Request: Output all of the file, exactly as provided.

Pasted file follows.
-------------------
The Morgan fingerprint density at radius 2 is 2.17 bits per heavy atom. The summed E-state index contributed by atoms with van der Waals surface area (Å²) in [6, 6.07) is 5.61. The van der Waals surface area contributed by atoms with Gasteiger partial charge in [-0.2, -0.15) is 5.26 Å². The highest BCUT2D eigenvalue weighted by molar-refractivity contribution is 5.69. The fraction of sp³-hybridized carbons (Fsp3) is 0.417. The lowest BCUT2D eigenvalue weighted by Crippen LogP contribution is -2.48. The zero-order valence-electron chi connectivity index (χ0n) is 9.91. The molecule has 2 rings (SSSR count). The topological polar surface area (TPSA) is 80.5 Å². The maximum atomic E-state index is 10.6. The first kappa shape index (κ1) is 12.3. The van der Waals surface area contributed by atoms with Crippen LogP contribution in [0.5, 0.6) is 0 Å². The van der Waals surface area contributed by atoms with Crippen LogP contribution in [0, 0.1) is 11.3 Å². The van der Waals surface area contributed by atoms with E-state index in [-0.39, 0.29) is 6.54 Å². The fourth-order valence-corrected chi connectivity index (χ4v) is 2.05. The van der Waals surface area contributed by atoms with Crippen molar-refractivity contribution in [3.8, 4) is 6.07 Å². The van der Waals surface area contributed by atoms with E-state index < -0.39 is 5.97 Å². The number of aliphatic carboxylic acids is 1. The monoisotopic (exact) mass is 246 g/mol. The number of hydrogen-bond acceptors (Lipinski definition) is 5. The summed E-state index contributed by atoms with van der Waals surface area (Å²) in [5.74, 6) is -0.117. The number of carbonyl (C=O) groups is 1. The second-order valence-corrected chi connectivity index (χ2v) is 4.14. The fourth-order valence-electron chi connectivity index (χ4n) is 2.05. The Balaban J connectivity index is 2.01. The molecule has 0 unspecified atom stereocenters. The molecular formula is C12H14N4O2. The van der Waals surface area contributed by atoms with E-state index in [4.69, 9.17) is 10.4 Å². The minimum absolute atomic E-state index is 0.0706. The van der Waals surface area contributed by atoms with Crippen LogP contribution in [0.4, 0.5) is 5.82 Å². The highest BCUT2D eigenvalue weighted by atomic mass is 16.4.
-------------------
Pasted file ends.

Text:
The Morgan fingerprint density at radius 2 is 2.17 bits per heavy atom. The summed E-state index contributed by atoms with van der Waals surface area (Å²) in [6, 6.07) is 5.61. The van der Waals surface area contributed by atoms with Gasteiger partial charge in [-0.2, -0.15) is 5.26 Å². The highest BCUT2D eigenvalue weighted by molar-refractivity contribution is 5.69. The fraction of sp³-hybridized carbons (Fsp3) is 0.417. The lowest BCUT2D eigenvalue weighted by Crippen LogP contribution is -2.48. The zero-order valence-electron chi connectivity index (χ0n) is 9.91. The molecule has 2 rings (SSSR count). The topological polar surface area (TPSA) is 80.5 Å². The maximum atomic E-state index is 10.6. The first kappa shape index (κ1) is 12.3. The van der Waals surface area contributed by atoms with Crippen LogP contribution in [0.5, 0.6) is 0 Å². The van der Waals surface area contributed by atoms with Crippen LogP contribution in [0, 0.1) is 11.3 Å². The van der Waals surface area contributed by atoms with E-state index in [-0.39, 0.29) is 6.54 Å². The fourth-order valence-corrected chi connectivity index (χ4v) is 2.05. The van der Waals surface area contributed by atoms with Crippen molar-refractivity contribution in [3.8, 4) is 6.07 Å². The van der Waals surface area contributed by atoms with E-state index < -0.39 is 5.97 Å². The number of aliphatic carboxylic acids is 1. The monoisotopic (exact) mass is 246 g/mol. The number of hydrogen-bond acceptors (Lipinski definition) is 5. The summed E-state index contributed by atoms with van der Waals surface area (Å²) in [5.74, 6) is -0.117. The number of carbonyl (C=O) groups is 1. The second-order valence-corrected chi connectivity index (χ2v) is 4.14. The fourth-order valence-electron chi connectivity index (χ4n) is 2.05. The Balaban J connectivity index is 2.01. The molecule has 0 unspecified atom stereocenters. The molecular formula is C12H14N4O2. The van der Waals surface area contributed by atoms with E-state index in [4.69, 9.17) is 10.4 Å². The minimum absolute atomic E-state index is 0.0706. The van der Waals surface area contributed by atoms with Crippen LogP contribution in [0.4, 0.5) is 5.82 Å². The highest BCUT2D eigenvalue weighted by atomic mass is 16.4.